Daily Reading for December 17, 2015

Daily Reading for December 17, 2015

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St. Paul’s Letter to the Hebrews 11:33-40; 12:1-2

Prokeimenon. Mode 4. Psalm 67.35,26

God is wonderful among his saints.
Bless God in the congregations.

BRETHREN, all the saints through faith conquered kingdoms, enforced justice, received promises, stopped the mouths of lions, quenched raging fire, escaped the edge of the sword, won strength out of weakness, became mighty in war, put foreign armies to flight. Women received their dead by resurrection. Some were tortured, refusing to accept release, that they might rise again to a better life. Others suffered mocking and scourging, and even chains and imprisonment. They were stoned, they were sawn in two, they were tempted, they were killed with the sword; they went about in skins of sheep and goats, destitute, afflicted, ill-treated – of whom the world was not worthy – wandering over deserts and mountains and in dens and caves of the earth. And all these, though well attested by their faith, did not receive what was promised, since God had foreseen something better for us, that apart from us they should not be made perfect. Therefore, since we are surrounded by so great a cloud of witnesses, let us also lay aside every weight, and sin which clings so closely, and let us run with perseverance the race that is set before us, looking to Jesus the pioneer and perfection of our faith.

 

Thursday of the 13th Week, the Gospel according to Mark 9:10-15

At that time, the disciples kept the word of Jesus to themselves, questioning what the rising from the dead meant. And they asked him, “Why do the scribes say that first Elijah must come?” And he said to them, “Elijah does come first to restore all things; and how is it written of the Son of man, that he should suffer many things and be treated with contempt? But I tell you that Elijah has come, and they did to him whatever they pleased, as it is written of him.” And when they came to the disciples, they saw a great crowd about them, and scribes arguing with them. And immediately all the crowd, when they saw him, were greatly amazed, and ran up to him and greeted him.

Dionysius of Zakynthos, December 17

The holy hierarch, Saint Dionysius, who was born and reared on Zakynthos, was the son of pious and wealthy parents, Mocius and Paulina by name. In his youth he entered the ancient monastery of the Strophada Islands, which lie south of Zakynthos, and there he donned the monastic habit. Later, he was appointed Archbishop of Aegina, and adorned its throne for a considerable time. Thereafter he returned to his homeland. One incident in his life especially reveals to what virtue he attained. A man came to him in desperation, witnessing that he had committed a murder, and was being pursued by the slain man’s family. He asked Saint Dionysius to give him refuge. The Saint agreed to this, upon learning that it was his own brother whom the man had slain, he said nothing, but concealing the agony of his grief, hid him. When the Saint’s kinsmen arrived at the monastery, he told them that the Murderer had gone by such and such a way. When they had departed, he admonished the man concerning the gravity of his sin, instructed him in repentance, and sent him off in peace having forgiven him his brother’s murder. According to local tradition, this man later returned and became a monk at this same monastery. Saint Dionysius reposed in peace in 1621, leaving behind his sacred and incorrupt relics as a treasure for his fellow citizens.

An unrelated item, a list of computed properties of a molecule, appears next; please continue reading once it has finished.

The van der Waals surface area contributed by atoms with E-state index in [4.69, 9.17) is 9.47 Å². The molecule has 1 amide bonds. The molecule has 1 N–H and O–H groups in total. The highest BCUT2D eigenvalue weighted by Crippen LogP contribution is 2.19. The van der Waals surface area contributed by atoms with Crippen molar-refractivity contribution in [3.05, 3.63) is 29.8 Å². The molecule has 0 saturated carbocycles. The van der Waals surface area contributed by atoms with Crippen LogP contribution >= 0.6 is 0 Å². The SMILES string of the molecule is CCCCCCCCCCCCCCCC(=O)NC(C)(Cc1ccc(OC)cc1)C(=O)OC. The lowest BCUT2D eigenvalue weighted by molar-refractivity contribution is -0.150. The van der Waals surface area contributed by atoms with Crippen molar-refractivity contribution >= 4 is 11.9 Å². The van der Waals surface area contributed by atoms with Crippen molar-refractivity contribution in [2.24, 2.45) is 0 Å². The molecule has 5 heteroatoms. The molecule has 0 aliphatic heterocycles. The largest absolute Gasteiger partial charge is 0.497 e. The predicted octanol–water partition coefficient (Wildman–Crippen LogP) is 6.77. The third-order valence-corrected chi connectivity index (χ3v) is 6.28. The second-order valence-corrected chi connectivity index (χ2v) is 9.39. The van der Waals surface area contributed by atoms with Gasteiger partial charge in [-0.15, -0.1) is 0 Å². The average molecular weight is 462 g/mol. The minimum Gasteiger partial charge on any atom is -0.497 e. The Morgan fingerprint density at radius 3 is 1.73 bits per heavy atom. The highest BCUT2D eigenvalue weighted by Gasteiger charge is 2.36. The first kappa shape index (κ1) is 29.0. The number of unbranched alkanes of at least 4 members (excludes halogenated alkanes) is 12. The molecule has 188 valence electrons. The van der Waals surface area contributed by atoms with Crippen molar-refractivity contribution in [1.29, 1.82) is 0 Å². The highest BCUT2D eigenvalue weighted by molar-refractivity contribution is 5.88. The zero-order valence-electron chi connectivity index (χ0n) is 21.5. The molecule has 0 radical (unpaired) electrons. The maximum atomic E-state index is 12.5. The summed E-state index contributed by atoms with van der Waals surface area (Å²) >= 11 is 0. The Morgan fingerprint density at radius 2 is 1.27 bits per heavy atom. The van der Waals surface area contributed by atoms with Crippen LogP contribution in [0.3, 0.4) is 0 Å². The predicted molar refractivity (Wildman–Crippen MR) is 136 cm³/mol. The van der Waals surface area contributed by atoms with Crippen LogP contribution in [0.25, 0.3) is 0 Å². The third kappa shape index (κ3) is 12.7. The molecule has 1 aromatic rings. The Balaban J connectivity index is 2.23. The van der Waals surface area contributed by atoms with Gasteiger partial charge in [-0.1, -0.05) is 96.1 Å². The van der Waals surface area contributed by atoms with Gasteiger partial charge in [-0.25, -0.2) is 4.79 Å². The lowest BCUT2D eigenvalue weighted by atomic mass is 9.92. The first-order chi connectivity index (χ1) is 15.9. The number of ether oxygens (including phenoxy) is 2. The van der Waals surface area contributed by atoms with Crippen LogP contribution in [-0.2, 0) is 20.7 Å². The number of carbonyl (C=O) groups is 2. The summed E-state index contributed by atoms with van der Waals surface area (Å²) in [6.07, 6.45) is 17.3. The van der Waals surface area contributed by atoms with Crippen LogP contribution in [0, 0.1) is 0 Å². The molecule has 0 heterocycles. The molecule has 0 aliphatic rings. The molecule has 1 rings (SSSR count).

Apolytikion of Dionysios of Zakynthos in the First Tone

The faithful son of Zakynthos, Aegina’s wise prelate, the protector of the august Monastery of Strophada, O wise Dionysius, with one voice, all we the faithful honour thee and cry: By thy prayers, save them that keep thy memorial and cry unto thee sincerely: Glory to Christ Who hath glorified thee. Glory to Him who hath made thee wondrous. Glory to Him Who made thee our unsleeping intercessor.

Kontakion of Dionysios of Zakynthos in the Third Tone

On this day doth Zakynthos call all the faithful together, rousing them to offer praise in songs and hymns of thanksgiving to our great and fervent helper in needs and sorrows, who doth swiftly rescue them that are caught in perils. And she honoureth him, crying: O Dionysius, boast of the faithful, rejoice!

The content on this page is under copyright and is used by permission. All rights reserved. These works may not be further reproduced, in print or on other websites or in any other form, without the prior written authorization of the copyright holder: Reading © Holy Transfiguration Monastery – Brookline, MA; Apolytikion of Dionysios of Zakynthos © Holy Transfiguration Monastery – Brookline, MA; Kontakion of Dionysios of Zakynthos © Holy Transfiguration Monastery – Brookline, MA

From the Online Chapel of the Greek Orthodox Archdiocese of America.


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Roger Hunt

Born and raised in Indiana as the son of a doctor who was gifted in writing, Roger devoted most of his talents in the field of music as composser, arranger, and producer of both live and recorded music since the 70’s. He currently lives in Florida and continues to create music (and various music-and-sound-related productions) for OCN and others; and, having converted to the Orthodox Faith in 2010, he enjoys writing the blog series “Musings of a Grateful Convert” for The Sounding.